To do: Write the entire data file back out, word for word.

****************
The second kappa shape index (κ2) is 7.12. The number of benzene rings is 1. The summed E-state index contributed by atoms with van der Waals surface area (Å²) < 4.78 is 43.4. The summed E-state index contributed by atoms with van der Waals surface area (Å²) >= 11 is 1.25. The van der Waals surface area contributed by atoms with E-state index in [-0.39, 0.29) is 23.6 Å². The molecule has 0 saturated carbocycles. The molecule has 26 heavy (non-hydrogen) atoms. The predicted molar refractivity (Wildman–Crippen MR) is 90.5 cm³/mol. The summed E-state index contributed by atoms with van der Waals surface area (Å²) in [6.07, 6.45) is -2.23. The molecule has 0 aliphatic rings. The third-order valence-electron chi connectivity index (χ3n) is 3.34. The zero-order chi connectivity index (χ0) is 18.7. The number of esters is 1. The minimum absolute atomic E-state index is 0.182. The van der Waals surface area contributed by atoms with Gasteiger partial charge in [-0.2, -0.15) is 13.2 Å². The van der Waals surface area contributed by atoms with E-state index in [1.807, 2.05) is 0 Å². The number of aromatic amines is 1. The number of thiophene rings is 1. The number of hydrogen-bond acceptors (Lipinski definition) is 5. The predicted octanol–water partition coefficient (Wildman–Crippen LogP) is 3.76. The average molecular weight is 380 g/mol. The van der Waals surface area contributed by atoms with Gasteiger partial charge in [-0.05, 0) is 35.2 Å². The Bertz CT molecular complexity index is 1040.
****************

The second kappa shape index (κ2) is 7.12. The number of benzene rings is 1. The summed E-state index contributed by atoms with van der Waals surface area (Å²) < 4.78 is 43.4. The summed E-state index contributed by atoms with van der Waals surface area (Å²) >= 11 is 1.25. The van der Waals surface area contributed by atoms with E-state index in [-0.39, 0.29) is 23.6 Å². The molecule has 0 saturated carbocycles. The molecule has 26 heavy (non-hydrogen) atoms. The predicted molar refractivity (Wildman–Crippen MR) is 90.5 cm³/mol. The summed E-state index contributed by atoms with van der Waals surface area (Å²) in [6.07, 6.45) is -2.23. The molecule has 0 aliphatic rings. The third-order valence-electron chi connectivity index (χ3n) is 3.34. The zero-order chi connectivity index (χ0) is 18.7. The number of esters is 1. The minimum absolute atomic E-state index is 0.182. The van der Waals surface area contributed by atoms with Gasteiger partial charge in [-0.2, -0.15) is 13.2 Å². The van der Waals surface area contributed by atoms with E-state index in [1.807, 2.05) is 0 Å². The number of aromatic amines is 1. The number of thiophene rings is 1. The number of hydrogen-bond acceptors (Lipinski definition) is 5. The predicted octanol–water partition coefficient (Wildman–Crippen LogP) is 3.76. The average molecular weight is 380 g/mol. The van der Waals surface area contributed by atoms with Gasteiger partial charge in [-0.05, 0) is 35.2 Å². The Bertz CT molecular complexity index is 1040.